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Water Information w/CCR
Public Water Supply
The City of Abilene manages two underground water sources (Sand Springs Aquifer and the River Alluvium) that are used to provide potable water to approximately 3,200 water customers including Dickinson County Rural Water District No. 2. On any given day, the Water Treatment Plant produces between 1.0 and 3.0 million gallons per day (MGD) to meet the community's demands for water.

Although the Water Treatment Plant can produce up to 4.5 MGD, it is constrained by the amount of water that can physically be pumped from the ground for treatment. Equally important is the number of water rights the City manages. While the City has water rights for about 700 million gallons of water, it is only able to use 300 million gallons of its water rights because of complexities in state water law.

During the hot and dry summer months, the City has been treating 3.0 MGD to meet demand. This has required the wells to be heavily utilized in order to produce enough supply to meet demand. Additionally, well depths are at their lowest recorded levels since 1974. For these reasons, City officials have declared a Water Warning and have asked water customers to employ voluntary water conservation.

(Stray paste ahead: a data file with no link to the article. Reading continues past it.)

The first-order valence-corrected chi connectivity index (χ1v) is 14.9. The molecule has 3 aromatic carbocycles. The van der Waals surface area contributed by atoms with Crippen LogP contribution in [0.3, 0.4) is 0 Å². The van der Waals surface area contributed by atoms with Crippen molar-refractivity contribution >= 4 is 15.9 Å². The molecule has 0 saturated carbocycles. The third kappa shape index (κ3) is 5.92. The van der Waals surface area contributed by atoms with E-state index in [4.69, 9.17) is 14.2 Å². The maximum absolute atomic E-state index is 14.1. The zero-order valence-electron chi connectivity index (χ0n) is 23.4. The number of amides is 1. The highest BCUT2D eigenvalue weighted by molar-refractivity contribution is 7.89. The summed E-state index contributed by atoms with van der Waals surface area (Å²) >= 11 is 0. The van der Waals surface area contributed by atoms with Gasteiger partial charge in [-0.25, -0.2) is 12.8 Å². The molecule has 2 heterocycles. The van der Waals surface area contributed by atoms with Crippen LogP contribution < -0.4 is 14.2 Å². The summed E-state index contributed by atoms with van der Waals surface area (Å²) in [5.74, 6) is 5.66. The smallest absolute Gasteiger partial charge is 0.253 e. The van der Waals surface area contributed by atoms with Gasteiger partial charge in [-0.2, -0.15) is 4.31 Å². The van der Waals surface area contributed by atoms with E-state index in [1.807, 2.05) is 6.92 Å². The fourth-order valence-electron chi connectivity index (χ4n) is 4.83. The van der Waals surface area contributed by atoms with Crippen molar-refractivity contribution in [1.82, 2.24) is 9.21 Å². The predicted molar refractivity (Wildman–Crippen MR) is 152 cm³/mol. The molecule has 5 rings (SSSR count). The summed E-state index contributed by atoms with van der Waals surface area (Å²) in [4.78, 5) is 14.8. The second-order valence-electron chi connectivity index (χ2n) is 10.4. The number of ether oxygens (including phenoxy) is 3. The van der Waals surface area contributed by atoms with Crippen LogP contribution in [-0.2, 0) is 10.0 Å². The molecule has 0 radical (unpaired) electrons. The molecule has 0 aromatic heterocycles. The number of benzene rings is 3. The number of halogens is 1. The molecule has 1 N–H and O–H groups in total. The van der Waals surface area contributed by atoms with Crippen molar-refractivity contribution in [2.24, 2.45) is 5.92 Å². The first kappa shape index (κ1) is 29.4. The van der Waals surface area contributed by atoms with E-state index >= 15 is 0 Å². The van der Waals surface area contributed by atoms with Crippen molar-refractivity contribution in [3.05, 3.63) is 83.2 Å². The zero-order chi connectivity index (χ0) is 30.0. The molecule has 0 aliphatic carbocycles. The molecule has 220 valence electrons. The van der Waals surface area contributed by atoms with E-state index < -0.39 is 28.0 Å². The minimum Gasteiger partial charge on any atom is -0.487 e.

Well Exploration and Development
The City of Abilene spends about $200,000 every two years on exploration for potential water sources and has done so since about 1996. Water exploration efforts have yielded no productive results, meaning the City has found no new sites that would justify the development of a new wellhead. 

Locating a well site that produces enough water to justify public investment has been a difficult endeavor. The City is currently exploring new methodologies that will hopefully be more productive in locating probable well sites. These methodologies include potentially partnering with the KU Geological Survey team to study the area surrounding Abilene. By learning more about the area's geology, the City may be more likely to locate a site that may be developed into a future wellhead.

Once a potential well site has been located, the City establishes a test well to determine approximately how much water can be produced by a well. The test well helps City officials understand the potential water that may be pumped from a location. Once this is done, the City must develop the well and connect it to the public water supply. This involves installing water mains and establishing a metering point so that the water may be tracked.

Finally, a control station is built to allow the water to be integrated into the system and controlled. Developing a well varies in cost and depends on the distance of a location from an existing well location, as well as how the City will meter the new supply.


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With Abilene
City of Abilene
P.O. Box 519
Abilene, Kansas 67410
Phone: 785-263-2550
Fax: 785-263-2532
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63rd Armor Regiment